But when I was 19 and listening to the original cast album in Bermuda I decided my favorite song was the amusing (and beautifully rhymed) duet for the Roman patrician Senex and his son, Hero, both of whom are attracted to the same young woman, realize this startling fact, and then contemplate whether it could be true that she returns both of their affections.  The song is called “Impossible” and ends with the father and son, much upset by this, concluding:

The situation’s fraught!
Fraughter than I thought!
With horrible, impossible, possibilities!

I laughed out loud at “fraughter,” and for the first time admired the cleverness of Stephen Sondheim.  I’ve been his fan ever since.

[Senex Thinks He Gets the Girl (Sidney Friend)]

What never occurred to me was that when I was an old man I would be on the stage singing that very song, playing the role of Senex (who also gets to perform the lead part in the show stopper number, “Everybody Ought To Have a Maid”).  [The photos are from rehearsals.]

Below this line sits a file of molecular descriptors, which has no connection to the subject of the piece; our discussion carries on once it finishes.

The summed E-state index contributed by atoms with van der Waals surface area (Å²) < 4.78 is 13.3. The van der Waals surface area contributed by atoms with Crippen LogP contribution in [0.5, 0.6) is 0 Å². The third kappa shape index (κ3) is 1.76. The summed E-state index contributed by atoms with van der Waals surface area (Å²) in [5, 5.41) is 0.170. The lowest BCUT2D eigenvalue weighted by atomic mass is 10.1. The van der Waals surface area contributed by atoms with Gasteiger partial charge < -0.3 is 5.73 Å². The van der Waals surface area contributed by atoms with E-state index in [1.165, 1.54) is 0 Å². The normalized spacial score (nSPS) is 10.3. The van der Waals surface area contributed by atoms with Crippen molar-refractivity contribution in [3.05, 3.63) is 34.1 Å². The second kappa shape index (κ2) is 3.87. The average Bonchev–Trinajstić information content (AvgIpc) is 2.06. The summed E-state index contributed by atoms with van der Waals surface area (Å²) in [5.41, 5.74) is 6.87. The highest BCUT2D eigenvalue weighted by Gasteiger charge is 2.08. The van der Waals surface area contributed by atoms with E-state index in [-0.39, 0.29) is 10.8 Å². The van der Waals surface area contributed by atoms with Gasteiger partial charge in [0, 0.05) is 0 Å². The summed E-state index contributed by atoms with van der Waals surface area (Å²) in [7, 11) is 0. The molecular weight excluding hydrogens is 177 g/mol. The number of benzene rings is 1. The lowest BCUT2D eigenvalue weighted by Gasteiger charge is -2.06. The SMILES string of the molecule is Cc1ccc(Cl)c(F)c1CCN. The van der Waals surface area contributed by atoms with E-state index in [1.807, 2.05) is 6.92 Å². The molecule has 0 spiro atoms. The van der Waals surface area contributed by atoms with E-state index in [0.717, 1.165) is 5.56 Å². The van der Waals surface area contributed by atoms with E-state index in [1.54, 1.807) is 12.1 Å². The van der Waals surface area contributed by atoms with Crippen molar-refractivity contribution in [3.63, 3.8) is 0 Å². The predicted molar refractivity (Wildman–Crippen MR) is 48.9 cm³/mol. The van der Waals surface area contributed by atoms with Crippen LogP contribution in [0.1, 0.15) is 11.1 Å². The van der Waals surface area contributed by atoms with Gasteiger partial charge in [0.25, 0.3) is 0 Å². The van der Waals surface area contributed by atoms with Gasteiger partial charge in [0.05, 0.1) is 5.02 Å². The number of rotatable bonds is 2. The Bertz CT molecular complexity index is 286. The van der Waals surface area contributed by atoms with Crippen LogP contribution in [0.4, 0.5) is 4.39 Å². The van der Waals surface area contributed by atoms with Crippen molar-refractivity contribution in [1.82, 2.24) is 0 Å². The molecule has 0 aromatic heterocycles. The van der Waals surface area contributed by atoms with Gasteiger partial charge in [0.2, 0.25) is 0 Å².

["Maid" Song: Glenn Garcia, David Vargo, Christopher Storer, and me]

Not only that, it would have also surprised the young me that with me on that stage would be my very own husband, the extremely talented David Vargo, having a great time as Hysterium, the “Slave In Chief” to Senex!  It’s our second musical together.  Last year we also were in Sondheim’s “Into the Woods.” 

David and the wonderful Christopher Storer (Pseudolus)

And once again we’re performing with the terrific people at Little Theatre Off Broadway in Grove City, Ohio (a suburb on the south side of Columbus).  There is a large cast, a wonderful director and musical director, a dedicated crew, and an elaborate set and colorful costumes.  The whole thing is very funny.  Come see FTH and be prepared to laugh steadily for two hours at our antics in ancient Rome!

[A British Production of FTH]

Here is the contact information:

Related Posts:

A Guide to the Best of My Blog,” April 29, 2013;

“Douglas Whaley, Deckhand,” December 22, 2010;

“My Year in Bermuda,” February 9, 2010;

“My Husband, the Actor,” May 31, 2014;

“Douglas Whaley, Actor,” August 14, 2010;